The heavyweight prewar solo guitarists Charlie Patton, Son House, and especially Robert Johnson, receive the lion’s share of attention from contemporary fans. However, string bands with fiddles from the twenties and thirties were enormously popular “back in the day,” with the legendary Mississippi Sheiks the reigning potentates of the form. Their expansive styles are still a joy to hear while also providing a misty window back to the pastoral roots of American music. Multi-instrumentalist and singer Kelly Carmichael embraces both genres with equal facility and boundless enthusiasm, while creating recordings that are likewise relevant and vital in the modern era.

 

No less amazing is the fact that Carmichael also plays in Internal Void and briefly the Maryland based Pentagram as a ferocious, fret-melting electric hard rock guitarist with roots in Jethro Tull, Black Sabbath and Jimi Hendrix. Born in Murfreesboro, Tennessee, on May 29, 1968 and raised up in Stone Mountain, Georgia, he was exposed to the fifties rock ‘n’ roll in his dad’s record collection but did not discover the real blues until he moved to Frederick, Maryland in 1980 and heard the recordings of Robert Johnson. Carmichael had found another “calling” and began performing solo in 2002. He released his blues debut Old Stock, in 2005 to rave reviews.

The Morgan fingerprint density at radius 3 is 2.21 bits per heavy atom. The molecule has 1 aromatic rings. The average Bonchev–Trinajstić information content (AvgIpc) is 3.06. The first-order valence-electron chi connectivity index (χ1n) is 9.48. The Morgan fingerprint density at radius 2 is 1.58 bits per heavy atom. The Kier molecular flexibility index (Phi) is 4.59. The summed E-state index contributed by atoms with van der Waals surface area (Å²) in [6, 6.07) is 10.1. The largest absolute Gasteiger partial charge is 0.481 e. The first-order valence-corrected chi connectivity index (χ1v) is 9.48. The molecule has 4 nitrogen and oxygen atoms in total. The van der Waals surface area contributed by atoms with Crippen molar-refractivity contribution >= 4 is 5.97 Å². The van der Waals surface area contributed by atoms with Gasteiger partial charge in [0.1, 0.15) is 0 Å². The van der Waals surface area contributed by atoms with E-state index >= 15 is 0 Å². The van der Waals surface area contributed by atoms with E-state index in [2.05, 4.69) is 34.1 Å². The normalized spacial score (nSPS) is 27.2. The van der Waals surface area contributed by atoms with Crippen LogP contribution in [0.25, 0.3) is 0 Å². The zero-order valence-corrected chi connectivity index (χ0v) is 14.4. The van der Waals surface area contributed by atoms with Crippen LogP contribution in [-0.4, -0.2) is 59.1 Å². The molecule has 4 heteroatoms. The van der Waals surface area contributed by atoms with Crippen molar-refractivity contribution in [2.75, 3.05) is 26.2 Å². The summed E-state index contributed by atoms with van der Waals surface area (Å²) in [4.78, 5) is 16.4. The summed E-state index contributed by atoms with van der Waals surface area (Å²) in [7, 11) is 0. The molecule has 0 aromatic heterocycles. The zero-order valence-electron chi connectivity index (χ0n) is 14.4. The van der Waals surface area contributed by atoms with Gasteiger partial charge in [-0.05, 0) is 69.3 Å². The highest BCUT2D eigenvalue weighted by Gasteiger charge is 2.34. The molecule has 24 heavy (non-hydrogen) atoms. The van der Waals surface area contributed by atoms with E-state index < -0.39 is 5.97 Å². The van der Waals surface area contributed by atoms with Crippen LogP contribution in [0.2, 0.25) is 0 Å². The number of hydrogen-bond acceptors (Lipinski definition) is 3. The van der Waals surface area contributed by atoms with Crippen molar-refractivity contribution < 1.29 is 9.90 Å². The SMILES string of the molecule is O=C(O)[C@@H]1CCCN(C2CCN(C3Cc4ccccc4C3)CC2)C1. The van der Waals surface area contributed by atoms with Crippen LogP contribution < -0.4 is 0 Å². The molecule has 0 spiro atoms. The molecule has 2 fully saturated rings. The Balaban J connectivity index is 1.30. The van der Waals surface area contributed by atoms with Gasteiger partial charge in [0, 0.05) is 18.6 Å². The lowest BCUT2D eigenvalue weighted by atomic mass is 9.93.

Carmichael’s second offering on Dogstreet Records, reveals his continuing mastery of authentic “olde tyme” styles ranging from ragtime to country, “hokum blues” to Delta blues and even a touch of Dixieland jazz. In sync withthe supple rhythm section of Jean-Paul Gaster (drums), Johnny “Lawless” Ray Carroll (doghouse bass), Scott Rich (trumpet),John McVey (trombone),Alexander Mitchell (fiddle) and Brian Simms (accordion), Carmichael sings with wit and expression, picks guitar and banjo, tickles the xylophone and even rattles the bones. Music this uplifting and energizing should be dispensed like a tonic to a grateful public.

 

by Dave Rubin
Guitar Edge Magazine

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